Let It Be was The Beatles’ final record, and they made it as the band was falling apart. By the time the album came out, Paul McCartney, who wrote the title track, had already left the group. It’s a beautiful song, but the lyrics are deeply troubled, which is no wonder, since everything that had defined McCartney’s life as a young adult was coming to an end while he wrote it. The verses express turmoil, fear and loneliness, but into this malaise of emotion, a character known as ‘Mother Mary’ offers words of consolation and assurance. Fans often think the Mary in Let It Be, is Mary, the mother of Jesus, specifically because of Luke 1:38 (when an angel tells her she will have baby, Mary says,


There's this internet-famous picture of a microwavable holiday meal for one. It includes all the things that one would expect for a Christmas meal, except in a much sadder state. There is a single piece of turkey that looks breaded and fried, but has an odd orange color to it. There is also a small, sloppy section for potatoes with a small slice of butter on top. Lastly, the largest section is stuffing or dressing covered in gravy, which was a creepy, mossy green tint. When I first saw this image, my reaction was one of discomfort and sadness. An image coalesced in my mind of someone buying this meal, going home to a lonely and cold home to eat their microwavable meal in silence. It seemed s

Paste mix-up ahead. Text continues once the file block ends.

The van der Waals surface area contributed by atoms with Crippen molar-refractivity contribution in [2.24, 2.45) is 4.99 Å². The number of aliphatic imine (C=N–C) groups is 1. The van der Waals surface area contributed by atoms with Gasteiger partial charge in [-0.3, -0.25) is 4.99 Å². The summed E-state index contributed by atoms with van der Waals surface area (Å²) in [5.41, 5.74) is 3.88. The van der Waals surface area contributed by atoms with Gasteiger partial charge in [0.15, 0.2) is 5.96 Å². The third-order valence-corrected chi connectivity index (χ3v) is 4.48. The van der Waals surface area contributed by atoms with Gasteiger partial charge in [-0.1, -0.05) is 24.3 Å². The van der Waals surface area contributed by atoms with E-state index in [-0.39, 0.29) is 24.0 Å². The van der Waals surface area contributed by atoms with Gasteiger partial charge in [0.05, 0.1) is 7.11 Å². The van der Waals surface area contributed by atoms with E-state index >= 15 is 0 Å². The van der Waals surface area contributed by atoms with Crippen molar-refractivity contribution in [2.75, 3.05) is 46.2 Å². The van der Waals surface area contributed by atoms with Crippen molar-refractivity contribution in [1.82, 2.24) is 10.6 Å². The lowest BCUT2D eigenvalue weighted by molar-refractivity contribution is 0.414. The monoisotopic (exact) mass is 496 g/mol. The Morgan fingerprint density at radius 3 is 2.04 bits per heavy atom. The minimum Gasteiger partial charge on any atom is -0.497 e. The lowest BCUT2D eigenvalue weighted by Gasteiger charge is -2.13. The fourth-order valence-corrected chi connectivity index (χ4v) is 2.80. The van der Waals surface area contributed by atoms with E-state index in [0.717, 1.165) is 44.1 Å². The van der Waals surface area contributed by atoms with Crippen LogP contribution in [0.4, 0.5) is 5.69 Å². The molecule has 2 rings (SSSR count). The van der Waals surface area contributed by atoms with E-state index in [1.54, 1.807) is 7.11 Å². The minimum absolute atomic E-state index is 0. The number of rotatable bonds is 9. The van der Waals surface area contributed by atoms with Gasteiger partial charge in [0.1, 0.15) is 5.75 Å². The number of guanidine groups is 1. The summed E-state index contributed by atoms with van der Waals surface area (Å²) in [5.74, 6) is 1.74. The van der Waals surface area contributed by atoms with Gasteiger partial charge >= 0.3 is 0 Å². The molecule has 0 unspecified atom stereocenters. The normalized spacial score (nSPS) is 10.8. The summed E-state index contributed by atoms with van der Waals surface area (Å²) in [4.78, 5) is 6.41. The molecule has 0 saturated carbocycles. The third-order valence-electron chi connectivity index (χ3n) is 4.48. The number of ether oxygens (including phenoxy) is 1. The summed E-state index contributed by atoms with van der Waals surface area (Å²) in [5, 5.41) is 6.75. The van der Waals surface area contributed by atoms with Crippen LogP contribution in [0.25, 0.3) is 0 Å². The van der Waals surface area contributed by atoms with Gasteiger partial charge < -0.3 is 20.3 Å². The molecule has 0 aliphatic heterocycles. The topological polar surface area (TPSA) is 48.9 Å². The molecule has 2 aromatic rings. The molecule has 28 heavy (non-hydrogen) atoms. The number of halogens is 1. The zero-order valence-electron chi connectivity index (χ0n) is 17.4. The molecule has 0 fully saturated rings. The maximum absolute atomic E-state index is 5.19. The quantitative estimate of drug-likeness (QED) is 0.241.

What does it mean to make peace? Is it finding calm in the midst of storms? Is it the end of violence and war? Is it self-love as a rejection of shame? Is it self-protection in defiance of abuse? It’s all of the above, of course. Peacemaking is the sacred activity needed for grace, healing, and growth to take hold in our circumstances. It means different things at different times, but always it’s a combination of being and doing. Often, peace is quite simple – it’s calm, stillness, rest. If we’ve packed 25 hours’ worth of commitments into every day… If we’ve got too many voices clamoring for our attention… If we feel enormous pressure to deliver on unrealistic promises… If the cost of v


At a family gathering when my wife and I were newly engaged, her grandfather looked at me incisively and said, “Are you going to be a good husband to my granddaughter?” “Yes sir,” I responded, with as much fake confidence as I could muster. “I hope so.” I'll never forget what he said next: “Why don't you hope in one hand and s*** in the other, and see which hand ends up with more in it?” The word ‘hope’ didn’t inspire him, much. When it came to his granddaughter, he didn’t want my optimism. He wanted my commitment, and hard work. We throw around the word HOPE in unserious ways, and it's wrong of us to do that. We say, “I hope it doesn't rain tomorrow” or, “I hope they don't cancel my favo

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